MR. KELLY: Well, I’m not sure —

QUESTION: That was Insulza (inaudible).

MR. KELLY: Yeah. I haven’t seen those comments, but we – I mean, we are – we continue to be involved. We think there still is something to be done. But our efforts are on trying to get the two sides to do it, to try and get the Hondurans themselves to do it.

QUESTION: Thank you.

QUESTION: No, no, no. Did Zelaya ever get a response to the letter he sent to the Secretary?

MR. KELLY: We have not sent a formal response back to President Zelaya.

QUESTION: So you just – so what is – well, what is he supposed to think? I mean, you guys are – you’re ignoring him now.

MR. KELLY: No, we’re not ignoring him. In fact —

QUESTION: Yeah, you are. He sent —

MR. KELLY: No, we’re not ignoring him.

QUESTION: He sent a letter to Secretary Clinton asking what the U.S. position was and you just said – and that was like, two weeks ago.

MR. KELLY: Yeah. That doesn’t mean we’re ignoring him, though.

QUESTION: And he has not gotten a response.

MR. KELLY: I mean, we do talk to him. I know that senior American officials do talk to him. Just because we haven’t sent a formal response yet doesn’t mean we’re ignoring him.

QUESTION: Well, it seems – well, you know, talk is one thing, but something put down on paper is quite another. And it just seems to me that you’re kind of still floundering around for a policy here —

MR. KELLY: Well —

QUESTION: — and you’re not willing to put anything down on paper.

MR. KELLY: I don’t agree.

QUESTION: You don’t?

MR. KELLY: I don’t agree we’re floundering. I mean, we haven’t changed our policy. We have senior officials still involved in trying to get the two sides to – not to agree, but to implement something they’ve already agreed to, all right? I think we’re very – we remain very much involved in the process.

QUESTION: Can you explain why you have not replied to a letter from someone you consider to be the democratic —

MR. KELLY: I don’t think I have to. I don’t think I have to respond, Matt. We haven’t respond —

QUESTION: Well, I guess you don’t, because your silence to him says it all.

On Channel 36, there isn’t any silence. They are (very politely) savaging the hypocrites and liars running our government. A note for Phoenix Woman: as much as a weenie as Kerry may have seemed during 2004, it is basic acts of decency like calling out the State Department here that made me believe he was qualified to be president. Is there any other senator doing anything except dialing for dollars?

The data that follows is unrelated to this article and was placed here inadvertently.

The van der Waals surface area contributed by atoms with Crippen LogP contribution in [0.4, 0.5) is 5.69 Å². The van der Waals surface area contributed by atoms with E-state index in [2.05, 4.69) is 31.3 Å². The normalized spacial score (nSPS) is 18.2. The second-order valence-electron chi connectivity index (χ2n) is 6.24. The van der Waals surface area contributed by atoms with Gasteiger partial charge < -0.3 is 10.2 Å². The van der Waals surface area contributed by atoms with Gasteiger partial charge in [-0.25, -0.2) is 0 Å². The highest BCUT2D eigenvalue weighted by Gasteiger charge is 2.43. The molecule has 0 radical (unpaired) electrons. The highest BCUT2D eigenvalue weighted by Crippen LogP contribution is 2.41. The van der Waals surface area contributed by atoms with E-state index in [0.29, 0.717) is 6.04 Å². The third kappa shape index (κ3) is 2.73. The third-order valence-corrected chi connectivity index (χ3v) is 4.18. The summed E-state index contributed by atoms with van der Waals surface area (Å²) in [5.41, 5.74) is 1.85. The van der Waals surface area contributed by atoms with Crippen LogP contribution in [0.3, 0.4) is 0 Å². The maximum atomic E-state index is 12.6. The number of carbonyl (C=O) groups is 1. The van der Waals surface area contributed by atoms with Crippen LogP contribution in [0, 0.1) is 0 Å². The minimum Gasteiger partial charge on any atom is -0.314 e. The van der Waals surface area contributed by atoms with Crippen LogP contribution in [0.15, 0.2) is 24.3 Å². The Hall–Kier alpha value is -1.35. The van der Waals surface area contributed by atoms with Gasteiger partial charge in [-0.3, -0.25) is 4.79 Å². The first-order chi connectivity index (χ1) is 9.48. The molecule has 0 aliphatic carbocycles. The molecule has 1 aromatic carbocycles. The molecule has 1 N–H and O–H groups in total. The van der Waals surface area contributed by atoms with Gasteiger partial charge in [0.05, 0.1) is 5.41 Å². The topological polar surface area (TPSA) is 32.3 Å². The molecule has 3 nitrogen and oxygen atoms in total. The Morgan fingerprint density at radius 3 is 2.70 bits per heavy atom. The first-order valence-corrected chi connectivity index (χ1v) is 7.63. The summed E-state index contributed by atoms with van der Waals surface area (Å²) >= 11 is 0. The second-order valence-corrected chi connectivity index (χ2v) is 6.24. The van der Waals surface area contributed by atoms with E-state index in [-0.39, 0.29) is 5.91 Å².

Zelaya responds to the press briefing: “The United States has to have a reliable word.” Esdras Amado Lopez says that the coup fired live ammunition at Choluteca [presumably an attack on their radio facility]. Zelaya says that the Congress can do whatever it want, but their crimes will not be forgotten. A special commission has met with Llorens, because the US has not said the final word.

Thanks to Brother John for drawing attention to the following report:

“It was a pleasure to announce that the congress of the International Liberal organization, two weeks ago, chose Roberto Micheletti as one of the vice-presidents”, said Hans Van Baalen president of the Liberal International after a meeting with Micheletti who last June was named Honduran caretaker president following the ousting of elected president Manuel Zelaya.

Now maybe Micheletti and van Baalen can get thrown out of Honduras together.

Tom Hayden at The Nation recognizes that the big loser in this, aside from international law and the Honduran people, is Obama, whose nice face has been used for filthy purposes. An excerpt from this article goes to the question of what the real casualty count is:

Sara Aguilar, formerly of the Honduran public defenders’ office, estimated 113 deaths from the police repression thus far, many of them victims followed and killed in their own homes, while no police officers have been brought to account. In some cases, lawyers have been beaten when seeing their clients in jail. Aguilar has taken leave from her public defender job to coordinate the new Movement for Dignity and Justice (MADJ).

The labor movement understands that what is done to Honduras can be done to them. From the AFL-CIO blog:

The continued repression of trade unionists by the regime set up in Honduras after a June 28 coup makes it impossible to hold free and fair elections, says AFL-CIO President Richard Trumka in a Nov. 13 letter to Secretary of State Hillary Rodham Clinton.